ALBANY_ U.S. Attorney Preet Bharara has told the State Legislature to preserve all its records related to the Moreland anti-corruption commission, which had been investigating legislators.
Gov. Andrew M. Cuomo's spokesman, Matt Wing, wouldn’t say if the governor’s office received a similar notice.
"We are not commenting on the U.S. Attorney's actions, but as the governor has previously said, any state agencies should be fully cooperative," Wing said.
The U.S. Attorney is requiring Assembly and Senate members and their staffs to preserve “all records and documents (whether in paper or electronic form, and including documents stored on personal e-mail accounts and electronic devices) related in any way to the Moreland Commission to Investigate Public Corruption,” according to memos obtained by Newsday.
The Assembly memo was first reported by the New York Daily News.
Members of the Moreland Commission have also been told by Bharara to retain all of their records. The commission has hired a defense attorney at the state’s expense to close operations and turn over cases to Bharara, Cuomo confirmed Tuesday before the U.S. Attorney’s Office order was made public.
“The commission is disbanded, but it still has work to do,” Cuomo said Tuesday in Manhattan. “It’s in the process of referring cases to other offices and follow up on those referrals. So that’s an important part of the job and closing it down in the right way.”
Cuomo has defended his shuttering of the commission because he emphasized it was his commission. He also worked with co-chairmen of the commission in probes that appeared to target the Legislature, not the governor’s office, according to the panel’s preliminary report.
The federal probe involving the Moreland Commission has become an early topic in the governor’s race. Cuomo promised in his 2010 campaign to clean up Albany and has enacted two packages of ethics measures.
“If your commission did nothing wrong, then why did it just hire criminal defense attorneys?” asked Rob Astorino, the Westchester County executive who is the Republican nominee for governor.
Cuomo abruptly ended the Moreland Act Commission in March after he struck a political deal with the Legislature for some of his ethics proposals. Cuomo created the commission a year ago and it had begun several investigations into the Legislature when Cuomo disbanded the panel of prosecutors.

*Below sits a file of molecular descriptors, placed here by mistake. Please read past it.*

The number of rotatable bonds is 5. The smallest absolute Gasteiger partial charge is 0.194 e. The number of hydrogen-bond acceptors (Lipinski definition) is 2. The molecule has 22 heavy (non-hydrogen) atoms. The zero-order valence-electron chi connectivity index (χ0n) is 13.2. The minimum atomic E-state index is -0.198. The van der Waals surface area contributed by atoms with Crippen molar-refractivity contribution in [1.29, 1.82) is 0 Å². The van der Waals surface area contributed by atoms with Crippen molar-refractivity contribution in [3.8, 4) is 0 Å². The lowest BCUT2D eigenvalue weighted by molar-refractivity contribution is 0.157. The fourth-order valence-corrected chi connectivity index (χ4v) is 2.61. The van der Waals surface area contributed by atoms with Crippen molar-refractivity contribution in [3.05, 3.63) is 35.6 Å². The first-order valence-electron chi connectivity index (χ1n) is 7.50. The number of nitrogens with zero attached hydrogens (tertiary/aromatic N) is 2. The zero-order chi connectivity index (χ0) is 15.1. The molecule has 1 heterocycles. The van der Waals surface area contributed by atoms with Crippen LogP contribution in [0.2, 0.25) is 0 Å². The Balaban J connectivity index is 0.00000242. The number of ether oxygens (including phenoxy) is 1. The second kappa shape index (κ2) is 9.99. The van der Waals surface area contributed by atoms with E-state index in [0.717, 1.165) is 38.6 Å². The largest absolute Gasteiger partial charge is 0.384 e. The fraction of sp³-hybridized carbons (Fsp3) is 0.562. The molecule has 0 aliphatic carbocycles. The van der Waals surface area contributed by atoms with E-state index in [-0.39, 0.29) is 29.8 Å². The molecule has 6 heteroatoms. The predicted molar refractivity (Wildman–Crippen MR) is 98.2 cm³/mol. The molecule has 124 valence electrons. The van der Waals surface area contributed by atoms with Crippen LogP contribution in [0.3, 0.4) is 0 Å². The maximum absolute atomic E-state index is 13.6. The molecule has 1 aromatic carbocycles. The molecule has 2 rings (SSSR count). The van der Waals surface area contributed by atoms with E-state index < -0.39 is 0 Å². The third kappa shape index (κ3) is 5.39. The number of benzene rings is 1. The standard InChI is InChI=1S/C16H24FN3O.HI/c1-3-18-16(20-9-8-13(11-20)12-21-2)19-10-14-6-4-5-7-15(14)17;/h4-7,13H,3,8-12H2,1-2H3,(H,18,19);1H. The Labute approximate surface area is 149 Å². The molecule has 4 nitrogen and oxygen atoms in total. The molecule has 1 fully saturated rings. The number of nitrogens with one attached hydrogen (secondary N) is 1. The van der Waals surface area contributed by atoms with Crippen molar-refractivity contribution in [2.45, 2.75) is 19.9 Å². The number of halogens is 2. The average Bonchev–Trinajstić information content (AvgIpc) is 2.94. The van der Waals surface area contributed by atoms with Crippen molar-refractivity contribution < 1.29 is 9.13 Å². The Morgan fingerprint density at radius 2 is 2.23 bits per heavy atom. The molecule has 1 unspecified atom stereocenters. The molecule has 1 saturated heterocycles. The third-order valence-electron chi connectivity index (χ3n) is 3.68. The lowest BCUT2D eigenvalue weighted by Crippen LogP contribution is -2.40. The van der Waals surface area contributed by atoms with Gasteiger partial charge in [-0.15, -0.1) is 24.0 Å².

The cases were turned over to Bharara and his Southern District office based in Manhattan.
In an April radio interview, Bharara didn’t rule out investigating the governor’s office.
“Thinking people wonder why that happened and want to get to the bottom of it,” Bharara said then.
Cuomo spokeswoman Melissa DeRosa had said: “The Moreland Commission was designed and formed to be a short-term, temporary commission to recommend and spur legislative action, which it did successfully.”
Yesterday’s “litigation hold notice” to the Senate and Assembly called for retention of all records related to the Moreland Commission’s “funding, formation, operation, management and dissolution” and records related to all “actual or potential” investigations.
The order involves more than papers. It requires retention of all emails as well as “back-up tapes, digital media, servers, portable hard drives, thumb drives, and audio and visual records such as voicemail messages, videotapes, and CDs.”
That request is aimed at making sure original documents, before any edits, are secured.
“You should ensure that all relevant or potentially relevant e-mails are not deleted from your inbox, or your personal or public folder,” states the Assembly memo relaying the U.S. Attorney’s Office directive. “Everything should be preserved, even if you would otherwise alter, destroy or discard such materials in the ordinary course of business. If you must update a pre-existing document, you should do so only in a manner that preserves all the information in the document, as it existed originally.”
“Outside counsel has advised us that failure to comply may result in court-ordered sanctions,” the Assembly memo stated. “Please contact me immediately if you have any questions about its scope. When in doubt, you should err on the side of preservation.”
“We are happy to comply,” said Michael Whyland, spokesman for the Democratic majority and Speaker Sheldon Silver.
“We are complying and we’re moving forward with it,” said Scott Reif, a spokesman for Senate Republicans who dominate a bipartisan majority in that chamber.